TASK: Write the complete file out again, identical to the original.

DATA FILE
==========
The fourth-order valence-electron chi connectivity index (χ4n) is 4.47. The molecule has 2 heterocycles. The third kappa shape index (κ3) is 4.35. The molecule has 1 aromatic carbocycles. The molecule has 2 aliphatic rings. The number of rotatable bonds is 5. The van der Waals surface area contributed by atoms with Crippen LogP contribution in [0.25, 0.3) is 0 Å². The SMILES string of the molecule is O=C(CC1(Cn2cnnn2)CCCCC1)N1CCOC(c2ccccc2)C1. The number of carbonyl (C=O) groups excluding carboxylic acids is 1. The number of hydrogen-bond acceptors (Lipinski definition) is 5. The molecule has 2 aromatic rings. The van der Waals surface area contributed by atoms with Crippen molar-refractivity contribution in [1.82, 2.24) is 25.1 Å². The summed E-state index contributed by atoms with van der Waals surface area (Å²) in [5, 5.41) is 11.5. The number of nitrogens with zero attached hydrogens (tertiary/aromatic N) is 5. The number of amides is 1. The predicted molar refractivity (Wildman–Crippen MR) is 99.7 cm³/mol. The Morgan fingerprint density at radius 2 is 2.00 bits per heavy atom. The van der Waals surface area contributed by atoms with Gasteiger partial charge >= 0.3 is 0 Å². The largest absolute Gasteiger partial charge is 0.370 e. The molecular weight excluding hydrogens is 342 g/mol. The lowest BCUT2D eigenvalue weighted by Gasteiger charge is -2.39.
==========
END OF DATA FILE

The fourth-order valence-electron chi connectivity index (χ4n) is 4.47. The molecule has 2 heterocycles. The third kappa shape index (κ3) is 4.35. The molecule has 1 aromatic carbocycles. The molecule has 2 aliphatic rings. The number of rotatable bonds is 5. The van der Waals surface area contributed by atoms with Crippen LogP contribution in [0.25, 0.3) is 0 Å². The SMILES string of the molecule is O=C(CC1(Cn2cnnn2)CCCCC1)N1CCOC(c2ccccc2)C1. The number of carbonyl (C=O) groups excluding carboxylic acids is 1. The number of hydrogen-bond acceptors (Lipinski definition) is 5. The molecule has 2 aromatic rings. The van der Waals surface area contributed by atoms with Crippen molar-refractivity contribution in [1.82, 2.24) is 25.1 Å². The summed E-state index contributed by atoms with van der Waals surface area (Å²) in [5, 5.41) is 11.5. The number of nitrogens with zero attached hydrogens (tertiary/aromatic N) is 5. The number of amides is 1. The predicted molar refractivity (Wildman–Crippen MR) is 99.7 cm³/mol. The Morgan fingerprint density at radius 2 is 2.00 bits per heavy atom. The van der Waals surface area contributed by atoms with Gasteiger partial charge >= 0.3 is 0 Å². The largest absolute Gasteiger partial charge is 0.370 e. The molecular weight excluding hydrogens is 342 g/mol. The lowest BCUT2D eigenvalue weighted by Gasteiger charge is -2.39.